This may not sound like much, but when a client is embroiled in a certain pattern of being - i.e. on a regular treadmill of similar emotions and thoughts that one is identified with - then being aware of the physical body can be an eye-opener because it's not where the attention/awareness/consciousness has been recently. All of a sudden they become aware of where they hold tension and where they don't, what feels good and what doesn't. Just like how many meditation and mindfulness techniques draw one's attention back to the physical body, bodywork does exactly the same. The client becomes aware of, not the fleeting inner experience, but with the tangible physical body.
2. By engaging their consciousness in this way, we make the client aware that they can change.
Let's say we find an area of held tension. That is to say that the client has consciously or unconsciously chosen to tense a particular area, and the therapist can feel this tension using conscious touch. By working with the area and, through touch, suggesting to the client and their awareness that they might want to let this tension go, the result is often that the client's awareness chooses to let go of the tension.
In a Zero Balancing session, there are often a good number of areas of tensions that dissipate. The more they dissipate the more the client's awareness learns that it doesn't have to be stuck in the same ruts, routines or patterns.
3. By building a trust with the client's body awareness, deep and longlasting impressions and self-imposed identities can be altered for the better.
As we continue to work with a client, trust builds between the therapist and the client. And because I'm talking about bodywork, I'm not merely talking of a trust developing between the two personalities involved. I'm talking about a deeper, more subtle trust that develops between the client's body awareness and the therapist's own body awareness. The more we work with a particular client the more this trust builds and the deeper the changes go.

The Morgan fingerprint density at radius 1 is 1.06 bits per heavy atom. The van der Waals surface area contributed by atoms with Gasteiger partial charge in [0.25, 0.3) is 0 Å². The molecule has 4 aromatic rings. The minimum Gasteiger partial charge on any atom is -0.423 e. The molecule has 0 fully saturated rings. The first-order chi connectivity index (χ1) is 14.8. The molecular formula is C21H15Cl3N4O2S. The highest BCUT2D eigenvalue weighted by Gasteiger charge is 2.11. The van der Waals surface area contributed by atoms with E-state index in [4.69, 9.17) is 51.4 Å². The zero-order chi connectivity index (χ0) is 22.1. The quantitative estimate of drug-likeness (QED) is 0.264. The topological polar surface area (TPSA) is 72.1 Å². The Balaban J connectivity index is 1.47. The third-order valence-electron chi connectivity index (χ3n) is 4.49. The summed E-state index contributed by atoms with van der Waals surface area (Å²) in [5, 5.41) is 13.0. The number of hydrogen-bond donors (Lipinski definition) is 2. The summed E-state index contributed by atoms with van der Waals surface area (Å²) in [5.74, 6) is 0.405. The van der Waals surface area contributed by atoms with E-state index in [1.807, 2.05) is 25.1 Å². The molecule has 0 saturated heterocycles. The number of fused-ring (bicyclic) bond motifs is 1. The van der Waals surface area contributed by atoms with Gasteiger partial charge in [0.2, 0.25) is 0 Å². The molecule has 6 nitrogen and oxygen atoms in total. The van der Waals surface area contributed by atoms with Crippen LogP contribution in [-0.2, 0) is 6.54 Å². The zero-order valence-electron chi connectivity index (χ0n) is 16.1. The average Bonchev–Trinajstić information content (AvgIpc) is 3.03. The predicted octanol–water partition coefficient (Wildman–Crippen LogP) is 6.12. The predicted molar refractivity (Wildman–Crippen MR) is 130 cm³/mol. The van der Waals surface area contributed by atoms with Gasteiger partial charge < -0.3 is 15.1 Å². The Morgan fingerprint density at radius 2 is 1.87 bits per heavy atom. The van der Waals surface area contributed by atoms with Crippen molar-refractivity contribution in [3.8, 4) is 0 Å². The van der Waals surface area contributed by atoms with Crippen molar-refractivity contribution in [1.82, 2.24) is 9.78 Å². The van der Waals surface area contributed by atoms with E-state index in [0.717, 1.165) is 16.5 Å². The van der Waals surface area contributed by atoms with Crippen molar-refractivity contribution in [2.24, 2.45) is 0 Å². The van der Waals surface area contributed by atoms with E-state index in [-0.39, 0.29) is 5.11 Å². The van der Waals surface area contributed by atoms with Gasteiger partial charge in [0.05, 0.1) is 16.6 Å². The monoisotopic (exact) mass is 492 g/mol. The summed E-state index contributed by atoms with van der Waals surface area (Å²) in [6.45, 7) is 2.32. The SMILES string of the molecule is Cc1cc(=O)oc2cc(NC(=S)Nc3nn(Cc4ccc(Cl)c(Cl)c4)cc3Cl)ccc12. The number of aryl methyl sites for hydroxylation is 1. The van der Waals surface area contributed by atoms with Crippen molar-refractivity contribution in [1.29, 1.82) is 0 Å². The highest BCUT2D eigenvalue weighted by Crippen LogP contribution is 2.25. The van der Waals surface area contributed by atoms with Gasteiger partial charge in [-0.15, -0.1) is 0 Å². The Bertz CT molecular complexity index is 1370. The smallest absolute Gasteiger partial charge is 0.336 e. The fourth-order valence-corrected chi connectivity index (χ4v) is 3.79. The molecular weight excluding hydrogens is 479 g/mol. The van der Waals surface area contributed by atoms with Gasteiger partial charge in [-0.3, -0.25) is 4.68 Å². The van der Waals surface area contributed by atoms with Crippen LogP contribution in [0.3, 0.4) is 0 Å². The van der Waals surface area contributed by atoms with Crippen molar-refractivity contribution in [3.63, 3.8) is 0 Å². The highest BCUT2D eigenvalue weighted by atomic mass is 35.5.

Often the skill of a great bodyworker lies partially in how quickly they can 'earn', 'gain' or 'build' this type of trust. (I use those words with inverted commas because they don't really work. 'Access' might be the most accurate, even if it's still off the mark.)
4. The more profound the trust is, or the more accurate the location and level of touch, the greater the shift in consciousness in the client.
In Zero Balancing we refer to expanded states of consciousness. The Psychology Dictionary defines expanded consciousness as:
"A sensory effect possible from meditation or mind altering drugs where a person feels like his mind has been opened to new awarenesses."
The definition is accurate in that the expansion refers to new awarenesses. Those who work in skilled touch therapies, including Zero Balancing, would add to the list of meditation and mind altering drugs, though. Bodywork can produce similar results.
If a therapist presses in just the right way, at the right spot, at the right time, the client will go into an expanded state. It's not as hard as it sounds because a therapist learns to 'listen' with his or her hands. And expanded states are not as exotic as they sound either. We are all aware of what it's like to be asleep, or to be mentally active in our jobs. These are two different states of consciousness. What we're talking about here is placing someone in a state of consciousness that's outwith their normal mode of operating in the world. In a state where they are not identified with their thoughts and feelings as they are in their everyday state of mind.
Expanded states in a Zero Balancing session are not just common, they are almost guaranteed. That's not to say that everyone will have out of body experiences! Some do, mind, but it's more common for some to experience a silencing of the mind, others a deep relaxation or a growing sense of rejuvenation, and others still have memories flash before their eyes. And the effects vary in their nature and they are never quite the same, but rare it is that someone remains unaffected. (I'd imagine this is possible only if the trust isn't there.)
Being less identified with who you think you are is what allows for personal growth and transformation to take place in a Zero Balancing session. What growth and transformation takes place, exactly, is out of the therapist's hands. It's up to the client and their consciousness to decide in what direction they will grow. But grow they shall.